Author Archives: Angela Naimou

About Angela Naimou

Angela Naimou is associate professor of English at Clemson University. She is the author of Salvage Work: U.S. and Caribbean Literatures amid the Debris of Legal Personhood (Fordham, 2015), which won the Association for the Study of the Arts of the Present (ASAP) Book Prize and received Honorable Mention for the Modern Language Association's William Sanders Scarborough Prize. She currently serves as lead editor of this journal.

International Law and the Longing to Garden 

This essay is part of a symposium on Gerry Simpson’s The Sentimental Life of International Law. All contributions to the symposium can be found here. Gerry Simpson’s The Sentimental Life of International Law is a book for re-envisioning ways to think and feel against the grain of international law. A plea for practitioners of international law to become more responsive to their own political longings, the book defamiliarizes the depoliticizing routines of international law in order to re-enliven a sense of imaginative possibilities even within Continue reading →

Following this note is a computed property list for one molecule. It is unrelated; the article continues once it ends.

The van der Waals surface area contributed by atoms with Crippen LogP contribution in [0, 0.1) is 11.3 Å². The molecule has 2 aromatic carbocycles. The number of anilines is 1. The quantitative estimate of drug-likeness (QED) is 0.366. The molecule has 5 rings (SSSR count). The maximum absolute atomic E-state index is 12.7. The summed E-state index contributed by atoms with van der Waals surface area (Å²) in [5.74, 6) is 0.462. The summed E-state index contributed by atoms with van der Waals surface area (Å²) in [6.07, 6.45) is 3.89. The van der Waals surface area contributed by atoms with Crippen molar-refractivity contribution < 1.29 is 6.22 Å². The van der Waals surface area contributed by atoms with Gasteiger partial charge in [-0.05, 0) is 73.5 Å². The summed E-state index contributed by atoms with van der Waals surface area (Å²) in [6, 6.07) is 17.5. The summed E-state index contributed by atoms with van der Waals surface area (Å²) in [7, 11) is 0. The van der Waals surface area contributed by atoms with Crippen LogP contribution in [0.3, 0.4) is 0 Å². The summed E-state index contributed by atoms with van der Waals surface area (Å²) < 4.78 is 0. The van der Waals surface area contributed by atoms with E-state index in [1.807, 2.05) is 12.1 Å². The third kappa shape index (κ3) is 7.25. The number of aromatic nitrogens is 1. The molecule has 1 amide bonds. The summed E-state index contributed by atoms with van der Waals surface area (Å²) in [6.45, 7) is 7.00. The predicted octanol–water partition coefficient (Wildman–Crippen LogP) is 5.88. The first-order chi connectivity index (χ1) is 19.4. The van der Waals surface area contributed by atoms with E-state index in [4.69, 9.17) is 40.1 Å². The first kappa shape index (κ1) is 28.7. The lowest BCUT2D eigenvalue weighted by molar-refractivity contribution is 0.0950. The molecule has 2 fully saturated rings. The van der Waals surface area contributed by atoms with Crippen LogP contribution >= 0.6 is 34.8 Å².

As the name for one who flees (fugere) from danger to a space of protection, the term refugee names a specific position in space and time: a past emergency leads to a dislocated present under the threat of harm, propelling one’s flight to find refuge toward a future elsewhere. Its shadow is not only the term migrant but also fugitive, one who flees from the law, a reminder that persons move and are moved between regimes of legality and illegality.1 Under the names of asylum Continue reading → Continue reading →